We are still strolling through Palantir’s leaked S-1, which since the time of this writing, hasn’t yet been filed and released by the SEC. Today, we talked about some of Palantir’s financials, including its revenues, margins, and bottom lines.
The business’s customer base– and it’s high-degree of concentration– is a repeating theme in the leaked S-1 filing that TechCrunch has read all the time.
Palantir has specifically 125 consumers since completion of the very first half of 2020. Palantir keeps in mind that clients from different parts of the very same government department or business are thought about separately (Palantir’s example is that the CDC and NIH are both part of the Department of Health and Human Being Services, however would be billed independently and are therefore considered separate customers for the purpose of its computation).
Since the end of 2019, the average income per customer for Palantir was $5.6 million. In comparison to numerous other SaaS stocks, that is a huge number, however mostly driven by the fact that Palantir does not have the soft onboarding strategies of items like Slack or Amazon Web Services, where small companies can begin utilizing a product despite the fact that they aren’t enormous moneymakers.
Palantir keeps in mind that over the previous years, average income per consumer has actually increased 30%.
What’s perhaps more stressing though is the sheer income concentration of Palantir. The company’s top 3 consumers– which aren’t divulged– together represented 28% of the company’s earnings for 2019. Its top twenty customers represented 67% of total incomes, with every one of those customers averaging $24.8 million in revenue.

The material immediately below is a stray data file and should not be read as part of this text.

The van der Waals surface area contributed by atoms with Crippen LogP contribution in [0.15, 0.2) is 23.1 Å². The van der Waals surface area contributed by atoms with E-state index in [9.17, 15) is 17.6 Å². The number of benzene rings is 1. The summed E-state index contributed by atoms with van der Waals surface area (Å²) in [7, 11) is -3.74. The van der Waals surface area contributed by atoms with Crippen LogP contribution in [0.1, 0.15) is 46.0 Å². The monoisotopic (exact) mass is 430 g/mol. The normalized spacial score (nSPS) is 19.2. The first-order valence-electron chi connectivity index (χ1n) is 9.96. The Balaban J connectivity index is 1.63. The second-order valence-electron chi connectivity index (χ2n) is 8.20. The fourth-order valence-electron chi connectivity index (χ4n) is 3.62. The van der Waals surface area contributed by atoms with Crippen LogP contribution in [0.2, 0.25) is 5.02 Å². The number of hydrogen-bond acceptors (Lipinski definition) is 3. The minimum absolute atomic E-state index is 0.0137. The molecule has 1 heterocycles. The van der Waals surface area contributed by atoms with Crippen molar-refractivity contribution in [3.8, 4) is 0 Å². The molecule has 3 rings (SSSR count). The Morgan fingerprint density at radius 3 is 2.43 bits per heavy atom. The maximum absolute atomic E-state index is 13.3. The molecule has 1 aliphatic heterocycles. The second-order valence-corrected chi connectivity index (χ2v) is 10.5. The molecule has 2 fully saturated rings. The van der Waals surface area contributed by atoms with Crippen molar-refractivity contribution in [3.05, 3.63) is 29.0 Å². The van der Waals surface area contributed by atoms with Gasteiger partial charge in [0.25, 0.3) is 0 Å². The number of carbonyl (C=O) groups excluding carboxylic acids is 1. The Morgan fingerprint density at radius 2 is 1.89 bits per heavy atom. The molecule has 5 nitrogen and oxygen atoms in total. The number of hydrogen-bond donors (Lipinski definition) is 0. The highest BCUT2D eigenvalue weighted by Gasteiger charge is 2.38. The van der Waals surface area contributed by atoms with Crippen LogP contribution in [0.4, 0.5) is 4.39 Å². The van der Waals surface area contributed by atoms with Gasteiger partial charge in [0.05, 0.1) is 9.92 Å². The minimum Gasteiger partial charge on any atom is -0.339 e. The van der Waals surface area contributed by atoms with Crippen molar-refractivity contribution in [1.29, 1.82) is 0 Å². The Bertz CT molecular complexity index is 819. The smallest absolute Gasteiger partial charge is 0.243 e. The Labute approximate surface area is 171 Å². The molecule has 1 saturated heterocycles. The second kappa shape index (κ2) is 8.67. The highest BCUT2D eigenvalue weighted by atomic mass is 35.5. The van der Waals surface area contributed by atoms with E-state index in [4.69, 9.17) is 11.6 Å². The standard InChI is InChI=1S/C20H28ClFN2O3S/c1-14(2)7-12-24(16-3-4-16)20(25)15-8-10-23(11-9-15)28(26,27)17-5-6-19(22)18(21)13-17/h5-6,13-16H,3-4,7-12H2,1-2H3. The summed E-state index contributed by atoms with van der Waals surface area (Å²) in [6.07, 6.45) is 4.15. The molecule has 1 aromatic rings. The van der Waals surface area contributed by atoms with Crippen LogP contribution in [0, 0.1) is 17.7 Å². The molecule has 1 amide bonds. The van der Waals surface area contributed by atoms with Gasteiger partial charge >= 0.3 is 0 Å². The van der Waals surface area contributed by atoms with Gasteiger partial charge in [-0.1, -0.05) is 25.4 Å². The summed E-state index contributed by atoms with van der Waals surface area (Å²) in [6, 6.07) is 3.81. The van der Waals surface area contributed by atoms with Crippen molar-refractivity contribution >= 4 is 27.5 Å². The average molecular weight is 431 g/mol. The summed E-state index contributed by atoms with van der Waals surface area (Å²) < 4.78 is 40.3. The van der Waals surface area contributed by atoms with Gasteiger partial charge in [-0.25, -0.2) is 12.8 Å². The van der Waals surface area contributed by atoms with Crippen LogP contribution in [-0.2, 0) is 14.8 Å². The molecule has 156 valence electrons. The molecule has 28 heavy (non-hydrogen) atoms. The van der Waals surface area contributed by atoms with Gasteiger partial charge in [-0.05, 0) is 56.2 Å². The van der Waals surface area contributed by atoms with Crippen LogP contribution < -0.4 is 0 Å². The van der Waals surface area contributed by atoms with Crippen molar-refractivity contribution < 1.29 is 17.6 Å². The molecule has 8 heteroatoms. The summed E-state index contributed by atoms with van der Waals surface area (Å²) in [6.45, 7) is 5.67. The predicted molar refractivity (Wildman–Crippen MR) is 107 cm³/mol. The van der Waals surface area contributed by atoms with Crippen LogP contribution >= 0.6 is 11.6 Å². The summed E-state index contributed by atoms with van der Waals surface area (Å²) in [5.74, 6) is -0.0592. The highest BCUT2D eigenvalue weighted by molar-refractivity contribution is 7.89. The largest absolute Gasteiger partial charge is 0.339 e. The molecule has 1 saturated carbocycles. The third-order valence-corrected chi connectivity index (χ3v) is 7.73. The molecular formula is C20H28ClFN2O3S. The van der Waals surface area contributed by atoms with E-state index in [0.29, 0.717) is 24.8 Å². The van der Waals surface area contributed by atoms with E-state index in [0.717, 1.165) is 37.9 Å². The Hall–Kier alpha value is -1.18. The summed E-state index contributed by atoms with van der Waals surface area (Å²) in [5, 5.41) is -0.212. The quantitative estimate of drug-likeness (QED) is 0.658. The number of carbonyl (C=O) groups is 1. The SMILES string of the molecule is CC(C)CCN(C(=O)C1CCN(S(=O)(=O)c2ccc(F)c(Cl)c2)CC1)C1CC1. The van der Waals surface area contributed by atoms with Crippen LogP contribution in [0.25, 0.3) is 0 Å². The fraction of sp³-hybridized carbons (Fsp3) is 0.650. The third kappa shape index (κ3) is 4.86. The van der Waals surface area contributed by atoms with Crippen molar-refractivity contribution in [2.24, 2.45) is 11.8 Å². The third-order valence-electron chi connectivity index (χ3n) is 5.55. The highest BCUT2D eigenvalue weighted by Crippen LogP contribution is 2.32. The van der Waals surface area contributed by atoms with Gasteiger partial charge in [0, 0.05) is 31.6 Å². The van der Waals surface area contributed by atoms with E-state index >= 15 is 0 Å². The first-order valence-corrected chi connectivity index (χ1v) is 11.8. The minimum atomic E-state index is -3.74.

As we reported this morning, 53.5% of the company’s income is stemmed from government contracts, with the balance from commercial clients.
Palantir’s filing says that 40% of earnings is created in the U.S., with 60% generated globally. The company states that it has customers in 150 countries (obviously, fixing up 150 nations with 125 consumers is left as a mathematics exercise for the reader).
Palantir sees excellent development chances in both its government and industrial companies. On the federal government side, the business stated in its note to shareholders that:
The systemic failures of federal government institutions to offer the public– fractured healthcare systems, erosions of data personal privacy, strained criminal justice systems, and outmoded methods of battling wars– will continue to need both the private and public sectors to change themselves. Our company believe that the underperformance and loss of legitimacy of a number of these organizations will just increase the speed with which they are needed to change.
Palantir argues that its overall addressable market is $119 billion.
Article curated by RJ Shara from Source. RJ Shara is a Bay Area Radio Host (Radio Jockey) who talks about the startup ecosystem – entrepreneurs, investments, policies and more on her show The Silicon Dreams. The show streams on Radio Zindagi 1170AM on Mondays from 3.30 PM to 4 PM.